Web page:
In the 1630s, the first European set foot on Mackinac Island.

In 1715, the French built Fort Michilimackinac on the tip of what is now Mackinaw City.

In 1780, after the British took control of the fort away from the French, they re-located it to Mackinac Island as Fort Mackinac.

By the late 1800s, tourists began visiting Mackinac Island and it became one of THE places to be. The military significance on the island was pushed to second place, with tourism taking over, which it remains as its #1 focus.

Victorian, 1800s-type homes and cottages sprang up along with unique hotels and boarding houses that appealed to visitors who wanted to stay a few nights on the island.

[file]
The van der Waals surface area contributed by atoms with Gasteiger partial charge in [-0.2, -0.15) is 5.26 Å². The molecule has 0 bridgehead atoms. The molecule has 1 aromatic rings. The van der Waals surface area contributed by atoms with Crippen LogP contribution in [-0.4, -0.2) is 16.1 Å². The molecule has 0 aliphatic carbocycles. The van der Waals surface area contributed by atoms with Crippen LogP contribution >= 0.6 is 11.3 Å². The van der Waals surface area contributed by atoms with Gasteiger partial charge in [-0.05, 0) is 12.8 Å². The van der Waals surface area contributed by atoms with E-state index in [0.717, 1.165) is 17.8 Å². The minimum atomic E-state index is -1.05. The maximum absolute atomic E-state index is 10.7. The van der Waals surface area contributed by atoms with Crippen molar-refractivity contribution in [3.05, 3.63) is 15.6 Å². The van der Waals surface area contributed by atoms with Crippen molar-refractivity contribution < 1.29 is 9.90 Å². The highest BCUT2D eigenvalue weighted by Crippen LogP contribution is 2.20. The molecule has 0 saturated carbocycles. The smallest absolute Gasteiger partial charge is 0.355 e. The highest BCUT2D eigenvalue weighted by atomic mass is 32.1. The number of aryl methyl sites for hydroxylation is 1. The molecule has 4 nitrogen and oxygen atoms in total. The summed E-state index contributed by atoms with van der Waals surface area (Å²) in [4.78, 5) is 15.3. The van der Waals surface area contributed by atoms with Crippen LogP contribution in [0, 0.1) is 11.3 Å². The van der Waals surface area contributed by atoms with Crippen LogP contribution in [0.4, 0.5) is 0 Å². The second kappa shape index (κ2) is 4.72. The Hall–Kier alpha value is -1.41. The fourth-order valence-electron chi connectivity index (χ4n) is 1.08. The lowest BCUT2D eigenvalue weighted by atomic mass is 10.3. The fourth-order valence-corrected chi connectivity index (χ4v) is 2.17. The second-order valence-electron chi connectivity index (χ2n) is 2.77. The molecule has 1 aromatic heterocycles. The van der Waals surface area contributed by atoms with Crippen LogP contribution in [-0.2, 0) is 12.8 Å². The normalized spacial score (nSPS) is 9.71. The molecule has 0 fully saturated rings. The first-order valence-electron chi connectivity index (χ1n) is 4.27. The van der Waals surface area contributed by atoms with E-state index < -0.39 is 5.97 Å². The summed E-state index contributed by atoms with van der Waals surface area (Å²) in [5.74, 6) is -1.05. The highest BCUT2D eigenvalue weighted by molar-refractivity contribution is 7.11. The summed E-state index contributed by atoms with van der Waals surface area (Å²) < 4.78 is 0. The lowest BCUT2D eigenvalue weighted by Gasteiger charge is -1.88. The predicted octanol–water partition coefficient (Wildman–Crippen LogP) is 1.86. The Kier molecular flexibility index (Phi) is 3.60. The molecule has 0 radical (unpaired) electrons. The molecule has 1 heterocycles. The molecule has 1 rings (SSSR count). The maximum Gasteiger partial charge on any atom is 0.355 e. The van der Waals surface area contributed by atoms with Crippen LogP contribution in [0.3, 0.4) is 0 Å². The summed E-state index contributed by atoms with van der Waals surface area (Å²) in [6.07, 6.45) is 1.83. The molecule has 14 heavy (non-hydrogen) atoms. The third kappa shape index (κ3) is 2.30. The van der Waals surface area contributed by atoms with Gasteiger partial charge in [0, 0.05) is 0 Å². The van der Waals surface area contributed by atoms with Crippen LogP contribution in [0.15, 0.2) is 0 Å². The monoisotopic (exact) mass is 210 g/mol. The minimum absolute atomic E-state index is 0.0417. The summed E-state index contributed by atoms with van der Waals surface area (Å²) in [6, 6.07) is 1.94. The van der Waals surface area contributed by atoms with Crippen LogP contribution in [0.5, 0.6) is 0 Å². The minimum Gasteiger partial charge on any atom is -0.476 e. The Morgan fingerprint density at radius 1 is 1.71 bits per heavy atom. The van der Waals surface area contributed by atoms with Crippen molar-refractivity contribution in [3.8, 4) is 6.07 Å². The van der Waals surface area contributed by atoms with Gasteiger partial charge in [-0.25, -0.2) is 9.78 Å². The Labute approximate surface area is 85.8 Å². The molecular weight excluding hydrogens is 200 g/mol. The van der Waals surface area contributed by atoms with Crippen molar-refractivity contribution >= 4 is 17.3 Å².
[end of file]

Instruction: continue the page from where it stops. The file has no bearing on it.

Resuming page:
The making of fudge began in 1887 with Murdick’s Fudge, still there making fudge, with a good handful of other fudgemakers following Murdick’s lead.

The banning of automobiles and other vehicle traffic began in the 1890s and continues.

That was a very brief encapsulation of Mackinac Island’s past. Now take a look below to see what the island looked like over 100 years ago, as far back as 1866!

(Photos are available at



Vintage Photos of Mackinaw City

Deserted Fourteen Mile Point Lighthouse

Les Cheneaux Islands

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